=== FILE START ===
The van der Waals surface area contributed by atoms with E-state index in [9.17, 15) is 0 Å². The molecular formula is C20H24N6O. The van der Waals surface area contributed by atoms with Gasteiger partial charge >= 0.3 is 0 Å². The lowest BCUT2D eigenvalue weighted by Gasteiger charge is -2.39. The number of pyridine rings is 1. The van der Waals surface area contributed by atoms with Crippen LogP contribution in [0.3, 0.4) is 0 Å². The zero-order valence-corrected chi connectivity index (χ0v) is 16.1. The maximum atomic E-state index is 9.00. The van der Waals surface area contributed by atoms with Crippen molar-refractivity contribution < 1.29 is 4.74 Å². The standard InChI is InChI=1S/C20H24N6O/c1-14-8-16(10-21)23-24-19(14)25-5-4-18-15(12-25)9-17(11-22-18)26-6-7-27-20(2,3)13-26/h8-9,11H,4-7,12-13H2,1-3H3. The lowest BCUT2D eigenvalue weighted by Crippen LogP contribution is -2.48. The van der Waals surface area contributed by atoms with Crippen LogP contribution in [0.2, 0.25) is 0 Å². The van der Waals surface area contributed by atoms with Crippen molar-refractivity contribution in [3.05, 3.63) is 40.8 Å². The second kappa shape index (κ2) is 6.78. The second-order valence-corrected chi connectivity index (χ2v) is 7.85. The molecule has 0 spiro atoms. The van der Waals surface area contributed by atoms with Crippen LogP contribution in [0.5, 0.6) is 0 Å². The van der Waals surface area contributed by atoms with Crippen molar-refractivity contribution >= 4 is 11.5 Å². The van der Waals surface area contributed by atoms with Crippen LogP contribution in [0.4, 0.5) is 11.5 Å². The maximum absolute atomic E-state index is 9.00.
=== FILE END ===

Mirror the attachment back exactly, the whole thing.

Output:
The van der Waals surface area contributed by atoms with E-state index in [9.17, 15) is 0 Å². The molecular formula is C20H24N6O. The van der Waals surface area contributed by atoms with Gasteiger partial charge >= 0.3 is 0 Å². The lowest BCUT2D eigenvalue weighted by Gasteiger charge is -2.39. The number of pyridine rings is 1. The van der Waals surface area contributed by atoms with Crippen LogP contribution in [0.3, 0.4) is 0 Å². The zero-order valence-corrected chi connectivity index (χ0v) is 16.1. The maximum atomic E-state index is 9.00. The van der Waals surface area contributed by atoms with Crippen molar-refractivity contribution < 1.29 is 4.74 Å². The standard InChI is InChI=1S/C20H24N6O/c1-14-8-16(10-21)23-24-19(14)25-5-4-18-15(12-25)9-17(11-22-18)26-6-7-27-20(2,3)13-26/h8-9,11H,4-7,12-13H2,1-3H3. The lowest BCUT2D eigenvalue weighted by Crippen LogP contribution is -2.48. The van der Waals surface area contributed by atoms with Crippen LogP contribution in [0.2, 0.25) is 0 Å². The van der Waals surface area contributed by atoms with Crippen molar-refractivity contribution in [3.05, 3.63) is 40.8 Å². The second kappa shape index (κ2) is 6.78. The second-order valence-corrected chi connectivity index (χ2v) is 7.85. The molecule has 0 spiro atoms. The van der Waals surface area contributed by atoms with Crippen LogP contribution in [0.5, 0.6) is 0 Å². The van der Waals surface area contributed by atoms with Crippen molar-refractivity contribution >= 4 is 11.5 Å². The van der Waals surface area contributed by atoms with Crippen LogP contribution in [0.4, 0.5) is 11.5 Å². The maximum absolute atomic E-state index is 9.00.